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ST. CECILIA ; but he did not seem familiar with our writers. He wished to know the distinctions between our d amatic and epic blank verse. He recommended me to read his HERMANN before I read either THE MESSIAH or the odes. He flattered himself that some time or other his dramatic poems would be known in England. He had not heard of Cowper He thought that Voss in his translation of The Iliad had do ae violence to the idiom of the Germans, and had sacrificed it to the Greeks, not remembering sufficiently that each language has its particular spirit and genius.' He said Lessing was the first of their

J. B. Rousseau was born in 1669, began his career at tine close of the age of Louis Quatorze, died at Brussels, March 17, 1741. He had been banished from France, by an intrigue, on a false charge, as now seems clear, of having composed and distributed defamatory verses, in 1712; and it was engraved upon his tomb that he was “ thirty years an object of envy and thirty of compassion.” Belonging to the classical school of the 17th century, of which he was the last survivor, he came somewhat into conflict with the spirit of the 18th, which was preparing a new vintage, and would have none but new wine in new bottles. Rousseau, however, was a very finished writer in his way, and has been compared to Pindar, Horace, Anacreon, and Malherbe. His ode to M. le Comte de Luc is as fine an example as I know of the modern classical style. This is quite different from that which is exemplified in Mr. Wordsworth's Laodamia and Serjeant Tal. jourd's Ion; for in them the subjects only are ancient, while both the form and spirit are modern ; whereas in the odes of Rousseau a modern subject is treated, as far as difference of times and lai guage will allow, in the manner and tone of the Ancients. Samson Agoı istes and Goethe's Iphigenia in Tauris are conformed. to ancient modes of thought, but in them the subject also is taken from antiquity. Rousseau's works consist of Odes, Epistles in verse, Cantatas, Epigrams, &c., &c. He wrote for the stage at the beginning of his literary life, but with no great success. S. C)

6 (Voss, who lived from Feb. 20, 1751, to March, 1826, was author of the Luise, a rural epopæa of simple structure divided into three idyls, which relate the betrothment and marriage of the heroine.” This is a pleasing and very peculiar poem, composed in hexameter verse. • The charm of the narrative,” says Mr. T., “cons sts in the minute description of the local domestic manners of the personages.” The charm consists, I think, in the blending of these manners with the beauty of nature, and the ease and suitability of the versification. Voss's translation of the Odyssey is praised for being so perfect an imitation of the original. The Greek has been rendered, “ with a fidelity and imitative harinony so admi. rable, that it suggests to the scholar the original wording, and reflects, as from a mirror, every beauty and every blemish of the ancient poem.” Hist Survey, pp. 61-63. S. C.]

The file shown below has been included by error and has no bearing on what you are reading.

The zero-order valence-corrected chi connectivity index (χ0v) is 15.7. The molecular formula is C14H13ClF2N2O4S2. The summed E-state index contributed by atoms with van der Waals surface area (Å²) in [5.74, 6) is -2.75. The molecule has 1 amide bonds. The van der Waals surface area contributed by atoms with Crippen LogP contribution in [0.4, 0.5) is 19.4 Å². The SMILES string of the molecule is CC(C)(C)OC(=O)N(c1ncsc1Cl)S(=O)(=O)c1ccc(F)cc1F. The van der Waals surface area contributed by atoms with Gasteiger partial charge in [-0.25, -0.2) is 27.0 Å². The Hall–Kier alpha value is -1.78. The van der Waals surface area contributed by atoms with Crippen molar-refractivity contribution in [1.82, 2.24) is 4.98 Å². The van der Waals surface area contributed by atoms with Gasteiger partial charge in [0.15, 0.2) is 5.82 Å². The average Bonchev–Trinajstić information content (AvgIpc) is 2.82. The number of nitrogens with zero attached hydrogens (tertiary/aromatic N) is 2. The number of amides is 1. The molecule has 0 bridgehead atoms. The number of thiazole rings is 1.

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dramatic writers. I complained of Nathan as tedious. He said there was not enough of action in it; but that Lessing was the most chaste of their writers. He spoke favorably of Goethe; but said that his SORROWS OF WERTER was his best work, better than of his dramas : he preferred the first written to the rest of Goethe's dramas. Schiller's ROBBERS he found so extrava. gant, that he could not read it. I spoke of the scene of the setting sun.' He did not know it. He said Schiller could not live. He thought Don Carlos the best of his dramas; but said that the plot was inextricable. It was evident he knew little of Schiller's works : indeed, he said, he could not read them. Bürger, he said, was a true poet, and would live; that Schil. ler, on the contrary, must soon be forgotten; that he gave himself up to the imitation of Shakspeare, who often was extravagant, but that Schiller was ten thousand times more so. He

? [Act III., Sc. 2. The night scene, which is the 5th of Act iv., is fine too in a frantic way. The songs it contains are very spirited. That sung by the Robbers is worthy of a Thug: it goes beyond our notions of any European bandit, and transports us to the land of Jaggernat. S. C.)